The 2¢ Lake Placid - The Winter Olympic Games of 1932
The three Olympic stamps of 1932 continued a tradition of the U.S. Post Office Department issuing postage stamps to promote
events. This stamp features the Winter Olympics at Lake Placid, New York. The event did much to raise Lake Placid's status as a resort area, and in fact in 1980 the Winter
Olympics were again held here.
First Day sales were in Washington D.C. and, of course, Lake Placid. Even though only two cities were chosen to distribute the First Day Issues, the supply of 400,000 First
Day stamps was quickly exhausted. First Day Cover collecting had now become fashionable and the stock of First Day Covers
of all of the commemoratives of 1932 is more than adequate to this day, with few exceptions.
The 2¢ Arbor Day Issue of 1932
The first Arbor Day, a state holiday "consecrated to tree planting" in the words of
its founder Julius Morton, was held in Nebraska on April 10th, 1872. The planting of trees was to provide shade, shelter, fruit and nuts, fuel, and beauty for the
inhabitants of the ninety-seven per cent treeless state. Over one million trees were planted on that first Arbor Day. Over
the next few years, the holiday went on to become so popular that many of the neighboring Plains states adopted it.
Through time all of the states have adopted the holiday, although the day of the year Arbor Day falls on varies from state to state, with Florida's as early as January and
Hawaii's as late as November. The Northern states would of course need a planting date in late spring or early summer, and this is indeed the case.
As with many of its predecessors, this stamp was a concession to heavy lobbying, in this case from the Midwest, particularly
Representative John Morehead of Nebraska. April 22, 1932 marked the 100th anniversary of the birth of Morton and was
chosen as the First Day of issue, with First Day sales in Nebraska City, Nebraska.
The 3¢ Sprinter at Starting Mark and The 5¢ "Myron's Discobolus"
Celebrating the 10th Olympiad at Los Angeles
These stamps did not encounter the usual resistance surrounding other new issues of the era in that they promoted the Summer Olympics of 1932 in the
same manner that the "ski jumper" stamp above promoted the Winter Olympics. The 3¢ denomination reflected the anticipated increase in first class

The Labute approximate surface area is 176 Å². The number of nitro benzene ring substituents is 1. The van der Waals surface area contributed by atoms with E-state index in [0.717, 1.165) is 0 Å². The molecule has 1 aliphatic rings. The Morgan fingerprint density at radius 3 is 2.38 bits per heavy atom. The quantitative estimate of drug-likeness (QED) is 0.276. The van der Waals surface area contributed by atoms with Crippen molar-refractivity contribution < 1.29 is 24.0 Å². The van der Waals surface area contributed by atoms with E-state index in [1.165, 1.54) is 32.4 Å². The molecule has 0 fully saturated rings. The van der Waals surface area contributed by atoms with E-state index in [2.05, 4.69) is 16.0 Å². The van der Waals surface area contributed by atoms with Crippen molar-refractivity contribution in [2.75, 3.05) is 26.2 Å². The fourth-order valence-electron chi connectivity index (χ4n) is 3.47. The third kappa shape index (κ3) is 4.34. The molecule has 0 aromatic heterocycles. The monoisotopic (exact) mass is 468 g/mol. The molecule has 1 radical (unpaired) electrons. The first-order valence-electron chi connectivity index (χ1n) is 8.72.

letter rate from 2¢ to 3¢, which actually took place on July 6 of that year and was printed in the purple of the contemporary three cent stamps.
The 5¢ stamp, printed in the blue of the contemporary five cent stamps, reflected the rate for the first ounce of foreign mail, clearly emphasizing the
international importance of the Olympic Games. First Day sales for both stamps were on June 15, 1932 in Los Angeles, California and a day
later in Washington, D.C. The stamps were very popular as souvenir items and as with all of the commemorative stamps of 1932, sufficient numbers were saved that an
adequate supply of both stamps exists today.
The 3¢ William Penn
William Penn is of course well known as the founder of Pennsylvania and the man who designed the City of Philadelphia. Contrary to the common assumption
that he named the colony after himself, Pennsylvania, literally meaning "Penn's Woods", was named after his father Sir William Penn. The younger Penn
was granted the land west of the Delaware River, what is now called Pennsylvania, as payment for a debt
the King of England owed his father. Penn and his fellow Quakers arrived in Pennsylvania in the Fall of 1682.
The founding of Pennsylvania alone would not distinguish Penn in a way that would merit the place he holds in American history. Penn was a spiritual man and became a
"Friend", or Quaker, early in life. The Quaker doctrine influenced his political beliefs, and the "Frame of Political Government" he devised for